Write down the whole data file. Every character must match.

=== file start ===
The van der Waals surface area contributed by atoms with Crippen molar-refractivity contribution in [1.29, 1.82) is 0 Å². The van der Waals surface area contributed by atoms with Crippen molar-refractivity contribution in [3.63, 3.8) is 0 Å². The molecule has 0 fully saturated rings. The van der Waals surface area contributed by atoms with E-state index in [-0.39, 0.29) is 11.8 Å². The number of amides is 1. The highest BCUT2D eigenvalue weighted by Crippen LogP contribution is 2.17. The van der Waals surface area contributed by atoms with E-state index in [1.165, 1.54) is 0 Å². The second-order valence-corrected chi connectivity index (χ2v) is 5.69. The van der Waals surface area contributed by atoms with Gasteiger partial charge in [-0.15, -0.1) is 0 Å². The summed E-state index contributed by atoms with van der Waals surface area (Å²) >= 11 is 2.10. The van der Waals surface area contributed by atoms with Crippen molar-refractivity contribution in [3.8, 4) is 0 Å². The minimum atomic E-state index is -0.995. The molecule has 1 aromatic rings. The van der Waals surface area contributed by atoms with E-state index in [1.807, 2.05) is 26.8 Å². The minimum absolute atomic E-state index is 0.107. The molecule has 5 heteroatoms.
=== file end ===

The van der Waals surface area contributed by atoms with Crippen molar-refractivity contribution in [1.29, 1.82) is 0 Å². The van der Waals surface area contributed by atoms with Crippen molar-refractivity contribution in [3.63, 3.8) is 0 Å². The molecule has 0 fully saturated rings. The van der Waals surface area contributed by atoms with E-state index in [-0.39, 0.29) is 11.8 Å². The number of amides is 1. The highest BCUT2D eigenvalue weighted by Crippen LogP contribution is 2.17. The van der Waals surface area contributed by atoms with E-state index in [1.165, 1.54) is 0 Å². The second-order valence-corrected chi connectivity index (χ2v) is 5.69. The van der Waals surface area contributed by atoms with Gasteiger partial charge in [-0.15, -0.1) is 0 Å². The summed E-state index contributed by atoms with van der Waals surface area (Å²) >= 11 is 2.10. The van der Waals surface area contributed by atoms with Crippen molar-refractivity contribution in [3.8, 4) is 0 Å². The minimum atomic E-state index is -0.995. The molecule has 1 aromatic rings. The van der Waals surface area contributed by atoms with E-state index in [1.807, 2.05) is 26.8 Å². The minimum absolute atomic E-state index is 0.107. The molecule has 5 heteroatoms.